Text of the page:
Many people believe literary works don’t necessarily shine on the cinema screen. It’s worth considering this: good stories abound with strong characters that the reader or viewer identifies with, keeping us hooked and making the experience memorable. Recently, I was delighted to enjoy The League of Extraordinary Gentlemen, a 2003 movie. Apart from the amazing computer-generated graphics that bring to life such surreal situations as the immense Nautilus cruising the Venice canals and gently bumping aside gondolas in its wake, it’s the combinations of fascinating characters borrow from legend that capture the imagination and have the viewer spellbound.
After seeing the movie I did some research as to where this remarkable tale originated. The heroes comprising the ‘League’ are brought together by ‘M’, whom we later discover to be their nemesis, the famous villain Moriarty from Sir Arthur Conan Doyle’s ‘Sherlock Holmes’ series, originally published in 1879. The group is brought together to fight the ‘Fantom’, an entity creating havoc worldwide by using advanced weapons to generate suspicion of power-play among world powers.
The League comprises characters from classic literary tales: Allan Quatermain (Sean Connery), the swashbuckling larger-than-life greatest big game hunter of South Africa, originally from H Rider Haggard’s King Solomon’s Mines (1856). Captain Nemo (Naseeruddin Shah), the Captain of the submarine Nautilus from Jules Vern’s novel 20,000 Leagues Under the Sea (1869), Mina Harker (Peta Wilson), originally Mina Murray from Bram Stokers’ Dracula (1897). Rodney Skinner (Tony Curran), an adapted character from H G Wells ‘The Invisible Man’ (1897), who steals the invisibility formula from the original character Hawley Griffin, Dorian Gray (Stuart Townsend), adapted from Oscar Wilde’s ‘The Picture of Dorian Gray’ (1890), who with his immortality and charm is the group’s potential undoing. Tom Sawyer (Shane West) is now a US Special Agent, an adult version of the main youth character in Mark Twain’s ‘The Adventures of Tom Sawyer’ (1876), Dr Jekyll and Mr Hyde (Jason Fleming), from Robert Louis Stevenson’s ‘The Strange Case of Dr Jekyll and Mr Hyde’ (1886). The computer graphics of his transformation from man to man-beast is awesome.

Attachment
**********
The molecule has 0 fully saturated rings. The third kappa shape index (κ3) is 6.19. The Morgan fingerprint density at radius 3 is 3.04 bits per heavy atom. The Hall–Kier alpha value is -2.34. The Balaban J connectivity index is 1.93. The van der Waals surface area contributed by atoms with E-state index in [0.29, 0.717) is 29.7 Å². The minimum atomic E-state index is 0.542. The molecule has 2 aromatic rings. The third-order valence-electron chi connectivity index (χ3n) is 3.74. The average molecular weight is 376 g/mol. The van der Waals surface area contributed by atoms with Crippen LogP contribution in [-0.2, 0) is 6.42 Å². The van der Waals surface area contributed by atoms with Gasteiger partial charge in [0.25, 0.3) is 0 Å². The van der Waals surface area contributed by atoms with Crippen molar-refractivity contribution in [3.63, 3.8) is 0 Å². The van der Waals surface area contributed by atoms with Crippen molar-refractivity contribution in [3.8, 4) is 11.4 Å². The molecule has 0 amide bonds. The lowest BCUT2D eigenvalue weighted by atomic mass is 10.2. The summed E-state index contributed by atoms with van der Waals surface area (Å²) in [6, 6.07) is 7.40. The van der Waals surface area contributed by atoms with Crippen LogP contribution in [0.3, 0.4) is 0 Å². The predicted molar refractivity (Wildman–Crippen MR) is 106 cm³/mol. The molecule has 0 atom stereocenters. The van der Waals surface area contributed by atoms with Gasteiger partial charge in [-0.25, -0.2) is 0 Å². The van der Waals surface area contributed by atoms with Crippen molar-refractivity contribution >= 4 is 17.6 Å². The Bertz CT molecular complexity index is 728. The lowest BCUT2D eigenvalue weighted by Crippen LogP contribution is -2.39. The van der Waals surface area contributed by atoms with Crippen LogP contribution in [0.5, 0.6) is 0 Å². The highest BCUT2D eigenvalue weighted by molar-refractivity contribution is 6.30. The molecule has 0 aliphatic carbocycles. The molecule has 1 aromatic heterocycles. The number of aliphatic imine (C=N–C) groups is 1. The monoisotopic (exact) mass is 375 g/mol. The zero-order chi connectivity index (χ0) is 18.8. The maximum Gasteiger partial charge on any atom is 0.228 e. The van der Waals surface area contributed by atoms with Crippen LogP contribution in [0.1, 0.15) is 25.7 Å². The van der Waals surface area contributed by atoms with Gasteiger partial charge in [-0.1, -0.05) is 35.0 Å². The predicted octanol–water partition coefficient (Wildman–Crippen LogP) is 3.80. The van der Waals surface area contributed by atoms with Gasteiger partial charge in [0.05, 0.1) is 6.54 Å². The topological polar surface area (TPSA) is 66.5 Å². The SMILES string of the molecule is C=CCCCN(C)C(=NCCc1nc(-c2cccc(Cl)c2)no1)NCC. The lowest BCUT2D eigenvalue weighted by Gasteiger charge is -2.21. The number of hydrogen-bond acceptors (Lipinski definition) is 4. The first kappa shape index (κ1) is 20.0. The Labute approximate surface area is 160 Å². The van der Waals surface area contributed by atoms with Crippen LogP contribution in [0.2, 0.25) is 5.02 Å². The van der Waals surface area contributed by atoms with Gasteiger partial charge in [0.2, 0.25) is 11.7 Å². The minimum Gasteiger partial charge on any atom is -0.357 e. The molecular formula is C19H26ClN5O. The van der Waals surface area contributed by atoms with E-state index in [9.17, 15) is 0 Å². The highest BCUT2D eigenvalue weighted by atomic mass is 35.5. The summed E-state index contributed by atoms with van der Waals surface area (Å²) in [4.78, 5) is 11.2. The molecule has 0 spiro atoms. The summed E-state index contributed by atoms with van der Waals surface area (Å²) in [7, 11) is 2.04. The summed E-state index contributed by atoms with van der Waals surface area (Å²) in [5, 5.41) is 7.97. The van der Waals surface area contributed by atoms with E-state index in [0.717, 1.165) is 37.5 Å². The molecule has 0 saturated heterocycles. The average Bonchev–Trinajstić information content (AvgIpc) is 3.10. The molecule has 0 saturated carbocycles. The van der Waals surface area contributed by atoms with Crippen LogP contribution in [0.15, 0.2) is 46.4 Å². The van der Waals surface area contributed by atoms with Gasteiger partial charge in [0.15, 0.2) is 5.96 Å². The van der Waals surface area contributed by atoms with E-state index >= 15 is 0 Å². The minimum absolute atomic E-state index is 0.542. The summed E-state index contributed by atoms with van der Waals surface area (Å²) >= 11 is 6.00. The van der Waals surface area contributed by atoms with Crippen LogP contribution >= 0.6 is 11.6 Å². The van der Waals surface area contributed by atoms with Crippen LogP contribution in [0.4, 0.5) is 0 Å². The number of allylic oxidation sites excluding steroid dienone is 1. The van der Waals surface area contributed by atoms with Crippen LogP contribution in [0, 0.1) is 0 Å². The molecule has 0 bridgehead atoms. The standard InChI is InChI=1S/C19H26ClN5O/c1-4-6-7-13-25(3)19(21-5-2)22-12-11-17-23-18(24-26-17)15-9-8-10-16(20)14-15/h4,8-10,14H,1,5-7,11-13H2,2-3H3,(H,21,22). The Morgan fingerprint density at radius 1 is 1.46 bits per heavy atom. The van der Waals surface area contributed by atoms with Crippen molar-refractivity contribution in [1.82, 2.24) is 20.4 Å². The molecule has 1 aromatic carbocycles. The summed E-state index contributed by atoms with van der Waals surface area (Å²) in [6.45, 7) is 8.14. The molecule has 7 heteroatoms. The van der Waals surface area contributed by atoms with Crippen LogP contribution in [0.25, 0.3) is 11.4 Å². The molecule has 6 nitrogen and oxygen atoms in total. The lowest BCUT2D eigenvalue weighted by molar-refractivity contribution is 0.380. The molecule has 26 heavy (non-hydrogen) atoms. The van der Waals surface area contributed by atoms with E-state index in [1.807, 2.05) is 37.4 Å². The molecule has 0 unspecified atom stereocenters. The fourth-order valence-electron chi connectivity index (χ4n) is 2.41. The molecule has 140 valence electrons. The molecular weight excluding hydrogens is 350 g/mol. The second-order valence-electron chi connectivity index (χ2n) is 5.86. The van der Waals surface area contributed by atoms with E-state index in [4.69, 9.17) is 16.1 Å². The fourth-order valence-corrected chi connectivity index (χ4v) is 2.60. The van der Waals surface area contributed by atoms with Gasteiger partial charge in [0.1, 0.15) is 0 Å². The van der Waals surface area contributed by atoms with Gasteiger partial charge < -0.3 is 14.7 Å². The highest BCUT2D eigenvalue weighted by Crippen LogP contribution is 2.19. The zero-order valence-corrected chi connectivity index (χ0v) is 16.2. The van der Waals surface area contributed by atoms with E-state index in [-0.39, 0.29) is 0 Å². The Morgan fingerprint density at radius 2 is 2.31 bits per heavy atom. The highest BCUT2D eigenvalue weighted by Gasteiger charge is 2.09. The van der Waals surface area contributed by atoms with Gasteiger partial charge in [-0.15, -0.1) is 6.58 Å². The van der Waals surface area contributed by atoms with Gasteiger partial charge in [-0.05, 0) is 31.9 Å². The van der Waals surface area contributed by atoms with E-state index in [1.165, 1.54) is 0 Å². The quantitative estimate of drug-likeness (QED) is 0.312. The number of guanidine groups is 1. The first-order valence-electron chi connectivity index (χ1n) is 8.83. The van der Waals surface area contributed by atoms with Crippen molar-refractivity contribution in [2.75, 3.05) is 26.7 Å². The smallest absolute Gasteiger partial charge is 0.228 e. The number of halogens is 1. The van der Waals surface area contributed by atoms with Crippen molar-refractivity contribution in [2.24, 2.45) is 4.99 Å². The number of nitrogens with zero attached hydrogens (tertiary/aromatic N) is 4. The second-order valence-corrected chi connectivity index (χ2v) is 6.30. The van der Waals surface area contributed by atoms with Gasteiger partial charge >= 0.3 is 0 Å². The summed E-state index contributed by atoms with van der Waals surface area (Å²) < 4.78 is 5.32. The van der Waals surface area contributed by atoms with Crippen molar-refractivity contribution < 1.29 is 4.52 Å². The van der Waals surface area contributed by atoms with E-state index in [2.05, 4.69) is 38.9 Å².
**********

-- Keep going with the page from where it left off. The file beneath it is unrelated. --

The piecing together of the story is exquisite. We follow the characters of these literary treasures as together they battle a dark enemy. The pace ebbs and flows throughout their journey, the action peaking at three different battle scenes, that are brilliantly cut from one shot to the other intensify the climax.
Don’t be put off if you’re not a sci-fi fan: this I a fast paced, exciting, action adventure, an escape into a world of endless possibilities.
I’ve found this is a simple and effective way to keep the brain ticking over with ideas.
I was delighted to meet Nick Earls at Somerset Literary Festival where I bought a copy of his book ’48 Shades of Brown’ which has been adapted into a stage play by Philip dean. I bought Philip’s book also with the aim of comparing the two takes on the same story. Questions arose immediately, Nicks book is 29 pages long and the play is 85 with a further 25 pages of Teachers notes at the back. The teachers notes are about the actors who portray the characters in the play.
The first chapter in Nick’s book is 31 pages of description and conversation. Nick had signed my book, ‘Jill, 48 Shades of Brown, the wordy version’, and he was right. The book is brilliantly simple and well written. The first chapter we discover Dan is a year 12 student and 16 years of age. His parents have moved to Geneva for twelve months and he has opted to complete his final year of Secondary School living at his Aunts home. The complications come quickly, his Aunt Jacq is 23 and nothing like his very neat orderly do everything mother. Jacq is at University and is part of an all girl rock band. Her housemate Naomi is 18, attractive and has creaky bed sex with her boyfriend in the room next door to Dans. He is awkward, embarrassed and ill prepared for sharing his life in this unconventional house. He can’t even cook! We learn most of this in the journey from the airport to Jacq’s house, in the first chapter. Then Dan goes to school and is plagued by his best friend who is an internet porno junkine, and an annoying slobbering mutt named ‘Boner’ who visits their yard. Dan stumbles from one painfully emabarrasing moment to the next. It is quite a piece of work.
So how does Philip Dean compress the story into a totally visual, less wordy volume that actors have actually for the past several years performed? The answer is the first chapter is cover in eight pages. The differences between the novel and the play are very distinct yet the feel of the book is totally conveyed. The first two paragraphs describe the scene and backdrop. The car ride home and conversation are reduced to a half page at the airport, then strait into the house scene where Dan meets Naomi. All the awkwardness is conveyed and the basic conversations related highlighting Dan’s concerns about fitting in.
I will continue to make comparisons, draw from life, keep jotting down notes and suggest you do the same. Who knows, your next idea may be the next world wide best seller.